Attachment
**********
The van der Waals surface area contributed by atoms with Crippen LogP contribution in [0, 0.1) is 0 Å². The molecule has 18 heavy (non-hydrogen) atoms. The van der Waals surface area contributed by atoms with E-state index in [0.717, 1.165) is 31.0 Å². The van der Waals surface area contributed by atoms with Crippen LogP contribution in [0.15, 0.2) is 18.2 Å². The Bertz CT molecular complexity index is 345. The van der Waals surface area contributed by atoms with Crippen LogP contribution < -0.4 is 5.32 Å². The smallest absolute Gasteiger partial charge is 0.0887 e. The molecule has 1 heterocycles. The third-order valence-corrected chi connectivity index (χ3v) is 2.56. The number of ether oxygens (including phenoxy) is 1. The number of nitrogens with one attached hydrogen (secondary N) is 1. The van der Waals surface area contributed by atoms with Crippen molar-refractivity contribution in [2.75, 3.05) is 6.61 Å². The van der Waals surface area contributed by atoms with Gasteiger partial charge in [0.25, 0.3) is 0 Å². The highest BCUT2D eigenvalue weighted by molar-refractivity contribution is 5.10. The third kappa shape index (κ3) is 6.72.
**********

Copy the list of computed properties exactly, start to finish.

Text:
The van der Waals surface area contributed by atoms with Crippen LogP contribution in [0, 0.1) is 0 Å². The molecule has 18 heavy (non-hydrogen) atoms. The van der Waals surface area contributed by atoms with E-state index in [0.717, 1.165) is 31.0 Å². The van der Waals surface area contributed by atoms with Crippen LogP contribution in [0.15, 0.2) is 18.2 Å². The Bertz CT molecular complexity index is 345. The van der Waals surface area contributed by atoms with Crippen LogP contribution < -0.4 is 5.32 Å². The smallest absolute Gasteiger partial charge is 0.0887 e. The molecule has 1 heterocycles. The third-order valence-corrected chi connectivity index (χ3v) is 2.56. The number of ether oxygens (including phenoxy) is 1. The number of nitrogens with one attached hydrogen (secondary N) is 1. The van der Waals surface area contributed by atoms with Crippen molar-refractivity contribution in [2.75, 3.05) is 6.61 Å². The van der Waals surface area contributed by atoms with Gasteiger partial charge in [0.25, 0.3) is 0 Å². The highest BCUT2D eigenvalue weighted by molar-refractivity contribution is 5.10. The third kappa shape index (κ3) is 6.72.